Environmental net gain: An enduring development concept for resilient legacies

Chair of the Environmental Industries Commission's Natural Capital taskforce on why we should move towards environmental net gain.

Environmental net gain: An enduring development concept for resilient legacies

Over the last 18 months or so, I have been working with a group of dedicated practitioners from across environmental consultancy, building development and utility capital projects and operations under the auspices of the Environmental Industries Commission Natural Capital taskforce.

Our work has been to grip the concept of Environmental Net Gain – what it is, how it relates to natural capital and ecosystem services and how it goes further than Biodiversity Net Gain.

The UK Government’s 25 year environment plan’s (25YEP) central premise was that development must leave our natural systems in a better place than they were before the development started.  That is a tough ask and invites us to assess the current condition of natural assets, work out what (ecosystem) services they are providing to society and determine whether their restoration or improvement could enhance the benefits flowing to society in the context of development.

The next crucial step is to determine what impact the development has on the natural assets and their continued ability to provide services to society (e.g. air quality improvement) and where this is negative, to compensate for it by restoring and enhancing the condition of surrounding natural capital assets.  The extent to which this can be accomplished within the development site perimeter is a function of the scale of the development and it may be that the enhancements have to occur adjacent to and well beyond the site, to fulfil the promise of the 25YEP.  This latter element is Environmental Net Gain in a nutshell.

ENG goes well beyond Biodiversity Net Gain as it considers not only the diversity of species on a given plot, but the wider condition of and benefits flowing from the inter-related natural systems in a defined area, a function of the interaction between living things and the air, soil, rock and water matrix on which they thrive – you then layer on the benefits to society from that living matrix.  When we disrupt this with development, we need to have a method for putting it right.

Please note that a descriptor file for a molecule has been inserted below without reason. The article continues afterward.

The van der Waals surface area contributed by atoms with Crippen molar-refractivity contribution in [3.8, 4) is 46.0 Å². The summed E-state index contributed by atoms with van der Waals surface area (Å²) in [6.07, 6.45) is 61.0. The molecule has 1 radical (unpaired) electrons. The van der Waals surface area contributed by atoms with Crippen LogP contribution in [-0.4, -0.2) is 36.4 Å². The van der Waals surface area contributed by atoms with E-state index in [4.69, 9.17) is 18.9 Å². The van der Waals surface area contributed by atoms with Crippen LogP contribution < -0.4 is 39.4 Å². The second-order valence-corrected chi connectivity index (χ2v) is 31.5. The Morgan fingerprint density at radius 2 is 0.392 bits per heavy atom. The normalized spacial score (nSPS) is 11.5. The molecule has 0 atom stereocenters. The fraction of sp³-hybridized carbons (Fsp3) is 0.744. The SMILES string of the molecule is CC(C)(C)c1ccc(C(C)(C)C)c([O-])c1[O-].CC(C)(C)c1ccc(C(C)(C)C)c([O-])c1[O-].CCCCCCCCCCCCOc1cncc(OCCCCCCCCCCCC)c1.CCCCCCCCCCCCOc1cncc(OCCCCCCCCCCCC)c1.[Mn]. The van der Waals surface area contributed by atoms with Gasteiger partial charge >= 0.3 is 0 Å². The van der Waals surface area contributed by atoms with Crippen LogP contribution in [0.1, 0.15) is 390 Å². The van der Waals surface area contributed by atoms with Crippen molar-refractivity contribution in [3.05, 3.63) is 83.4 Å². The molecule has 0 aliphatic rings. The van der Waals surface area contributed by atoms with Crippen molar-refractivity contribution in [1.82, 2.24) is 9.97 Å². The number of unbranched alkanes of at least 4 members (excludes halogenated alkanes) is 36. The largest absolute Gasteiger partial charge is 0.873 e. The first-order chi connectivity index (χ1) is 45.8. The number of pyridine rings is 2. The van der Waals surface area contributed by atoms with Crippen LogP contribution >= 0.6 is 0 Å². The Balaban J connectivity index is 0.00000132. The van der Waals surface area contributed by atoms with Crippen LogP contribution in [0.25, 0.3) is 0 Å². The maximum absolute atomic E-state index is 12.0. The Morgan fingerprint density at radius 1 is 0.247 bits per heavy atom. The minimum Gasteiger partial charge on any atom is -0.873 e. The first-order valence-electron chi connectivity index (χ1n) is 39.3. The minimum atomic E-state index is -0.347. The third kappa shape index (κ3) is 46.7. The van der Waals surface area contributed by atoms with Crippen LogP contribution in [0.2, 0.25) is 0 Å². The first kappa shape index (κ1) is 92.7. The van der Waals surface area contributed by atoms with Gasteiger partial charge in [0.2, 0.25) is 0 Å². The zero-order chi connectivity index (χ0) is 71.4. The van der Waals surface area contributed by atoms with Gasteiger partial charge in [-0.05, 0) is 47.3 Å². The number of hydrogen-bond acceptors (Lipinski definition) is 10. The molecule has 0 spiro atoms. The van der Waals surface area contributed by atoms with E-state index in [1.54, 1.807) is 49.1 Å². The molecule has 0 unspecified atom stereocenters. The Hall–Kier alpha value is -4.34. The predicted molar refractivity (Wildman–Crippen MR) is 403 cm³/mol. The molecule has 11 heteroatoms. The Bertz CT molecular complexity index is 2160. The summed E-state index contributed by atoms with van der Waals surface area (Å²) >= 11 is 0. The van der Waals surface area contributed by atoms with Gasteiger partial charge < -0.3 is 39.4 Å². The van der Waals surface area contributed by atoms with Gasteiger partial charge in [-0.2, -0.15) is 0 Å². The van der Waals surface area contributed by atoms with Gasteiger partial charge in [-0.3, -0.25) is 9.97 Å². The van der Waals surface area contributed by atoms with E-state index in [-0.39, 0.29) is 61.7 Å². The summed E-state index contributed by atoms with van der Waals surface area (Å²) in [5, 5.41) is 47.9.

Our report provides some clear indications on how this can be done, relating both to the scientific approach and the resources and understanding needed within the organisations involved. 

The chief takeaway for development and developers, be it for water, energy, infrastructure or housing is that the ENG concept can be effectively deployed as a design tool.

This is especially the case where a development is seeking to integrate green infrastructure or nature-based solutions for enhancing the resilience of infrastructure and the communities that depend on it.  For example, a housing scheme might deliver Biodiversity Net Gain, while also responding to a need for flood risk alleviation and local air quality improvement – the wider Environmental Net Gain approach provides a framework for nesting all these public benefits, which could simultaneously restore and enhance the functioning of natural systems in the locale.

So, taking an ENG approach can actually help reveal opportunities for community and ecosystem enhancement that might have been missed, had a purely Biodiversity Net Gain approach been adopted.  A natural follow-on is that in taking a combined BNG and ENG approach, the most valuable habitats are retained.  They provide a resilient core for the nature recovery networks proposed in the new Environment Bill.

On a final fiduciary note, the Net Zero Carbon and the ENG agendas are in my view closely aligned.  With the flood of finance flowing from the carbon offsetting resurgence, some nifty financial planning could enable the development of climate finance instruments – Green Bonds or similar – to connect Environmental Net Gain and Net Zero developments, thereby creating a sustainable financial flow for the maintenance of enhanced natural systems in perpetuity.

Robert Spencer is Director, Sustainable Development at AECOM UKI and Chairman of the EIC Natural Capital Taskforce.

Robert Spencer

Topics: Green policy
Tags: air quality | Biodiversity | flood risk | green infrastructure | Infrastructure | natural capital | planning | water
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